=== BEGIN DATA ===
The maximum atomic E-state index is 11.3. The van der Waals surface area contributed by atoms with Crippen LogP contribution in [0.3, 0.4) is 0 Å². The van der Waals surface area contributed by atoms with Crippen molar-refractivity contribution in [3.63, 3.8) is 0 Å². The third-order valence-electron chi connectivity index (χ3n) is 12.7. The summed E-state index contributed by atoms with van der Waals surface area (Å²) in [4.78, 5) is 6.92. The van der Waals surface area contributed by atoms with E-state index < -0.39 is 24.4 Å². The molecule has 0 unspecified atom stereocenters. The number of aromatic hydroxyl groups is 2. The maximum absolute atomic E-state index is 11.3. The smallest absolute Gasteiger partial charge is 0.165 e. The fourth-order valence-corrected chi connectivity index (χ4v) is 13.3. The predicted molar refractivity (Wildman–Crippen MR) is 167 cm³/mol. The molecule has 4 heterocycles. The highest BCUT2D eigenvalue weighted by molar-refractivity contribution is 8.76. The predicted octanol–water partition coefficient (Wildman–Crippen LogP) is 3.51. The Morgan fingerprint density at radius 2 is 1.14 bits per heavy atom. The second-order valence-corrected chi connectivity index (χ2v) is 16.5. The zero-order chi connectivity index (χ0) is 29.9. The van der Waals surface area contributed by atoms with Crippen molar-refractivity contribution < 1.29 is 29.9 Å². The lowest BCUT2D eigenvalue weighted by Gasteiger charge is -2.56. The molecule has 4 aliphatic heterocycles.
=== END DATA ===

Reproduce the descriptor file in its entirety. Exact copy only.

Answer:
The maximum atomic E-state index is 11.3. The van der Waals surface area contributed by atoms with Crippen LogP contribution in [0.3, 0.4) is 0 Å². The van der Waals surface area contributed by atoms with Crippen molar-refractivity contribution in [3.63, 3.8) is 0 Å². The third-order valence-electron chi connectivity index (χ3n) is 12.7. The summed E-state index contributed by atoms with van der Waals surface area (Å²) in [4.78, 5) is 6.92. The van der Waals surface area contributed by atoms with E-state index < -0.39 is 24.4 Å². The molecule has 0 unspecified atom stereocenters. The number of aromatic hydroxyl groups is 2. The maximum absolute atomic E-state index is 11.3. The smallest absolute Gasteiger partial charge is 0.165 e. The fourth-order valence-corrected chi connectivity index (χ4v) is 13.3. The predicted molar refractivity (Wildman–Crippen MR) is 167 cm³/mol. The molecule has 4 heterocycles. The highest BCUT2D eigenvalue weighted by molar-refractivity contribution is 8.76. The predicted octanol–water partition coefficient (Wildman–Crippen LogP) is 3.51. The Morgan fingerprint density at radius 2 is 1.14 bits per heavy atom. The second-order valence-corrected chi connectivity index (χ2v) is 16.5. The zero-order chi connectivity index (χ0) is 29.9. The van der Waals surface area contributed by atoms with Crippen molar-refractivity contribution < 1.29 is 29.9 Å². The lowest BCUT2D eigenvalue weighted by Gasteiger charge is -2.56. The molecule has 4 aliphatic heterocycles.